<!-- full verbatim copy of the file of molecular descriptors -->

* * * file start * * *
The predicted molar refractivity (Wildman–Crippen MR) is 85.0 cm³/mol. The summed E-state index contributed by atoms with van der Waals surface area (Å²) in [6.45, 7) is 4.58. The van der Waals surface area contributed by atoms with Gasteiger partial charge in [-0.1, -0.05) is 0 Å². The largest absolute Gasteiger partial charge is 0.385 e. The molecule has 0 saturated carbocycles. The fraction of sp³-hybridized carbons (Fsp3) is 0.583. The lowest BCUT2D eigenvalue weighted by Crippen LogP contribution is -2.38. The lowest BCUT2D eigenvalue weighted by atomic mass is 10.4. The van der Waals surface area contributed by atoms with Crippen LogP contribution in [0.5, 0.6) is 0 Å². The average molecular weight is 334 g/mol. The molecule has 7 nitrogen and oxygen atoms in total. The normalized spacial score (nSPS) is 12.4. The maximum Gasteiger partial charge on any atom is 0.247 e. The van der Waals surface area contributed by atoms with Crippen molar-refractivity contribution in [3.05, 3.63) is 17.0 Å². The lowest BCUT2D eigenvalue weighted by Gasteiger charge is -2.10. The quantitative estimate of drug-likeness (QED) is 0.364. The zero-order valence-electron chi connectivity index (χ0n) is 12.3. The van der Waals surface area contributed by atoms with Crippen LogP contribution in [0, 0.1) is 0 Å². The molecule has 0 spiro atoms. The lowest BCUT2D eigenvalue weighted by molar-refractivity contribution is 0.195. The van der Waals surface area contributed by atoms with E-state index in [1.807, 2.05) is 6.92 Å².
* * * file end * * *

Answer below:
The predicted molar refractivity (Wildman–Crippen MR) is 85.0 cm³/mol. The summed E-state index contributed by atoms with van der Waals surface area (Å²) in [6.45, 7) is 4.58. The van der Waals surface area contributed by atoms with Gasteiger partial charge in [-0.1, -0.05) is 0 Å². The largest absolute Gasteiger partial charge is 0.385 e. The molecule has 0 saturated carbocycles. The fraction of sp³-hybridized carbons (Fsp3) is 0.583. The lowest BCUT2D eigenvalue weighted by Crippen LogP contribution is -2.38. The lowest BCUT2D eigenvalue weighted by atomic mass is 10.4. The van der Waals surface area contributed by atoms with Crippen LogP contribution in [0.5, 0.6) is 0 Å². The average molecular weight is 334 g/mol. The molecule has 7 nitrogen and oxygen atoms in total. The normalized spacial score (nSPS) is 12.4. The maximum Gasteiger partial charge on any atom is 0.247 e. The van der Waals surface area contributed by atoms with Crippen molar-refractivity contribution in [3.05, 3.63) is 17.0 Å². The lowest BCUT2D eigenvalue weighted by Gasteiger charge is -2.10. The quantitative estimate of drug-likeness (QED) is 0.364. The zero-order valence-electron chi connectivity index (χ0n) is 12.3. The van der Waals surface area contributed by atoms with Crippen LogP contribution in [0, 0.1) is 0 Å². The molecule has 0 spiro atoms. The lowest BCUT2D eigenvalue weighted by molar-refractivity contribution is 0.195. The van der Waals surface area contributed by atoms with E-state index in [1.807, 2.05) is 6.92 Å².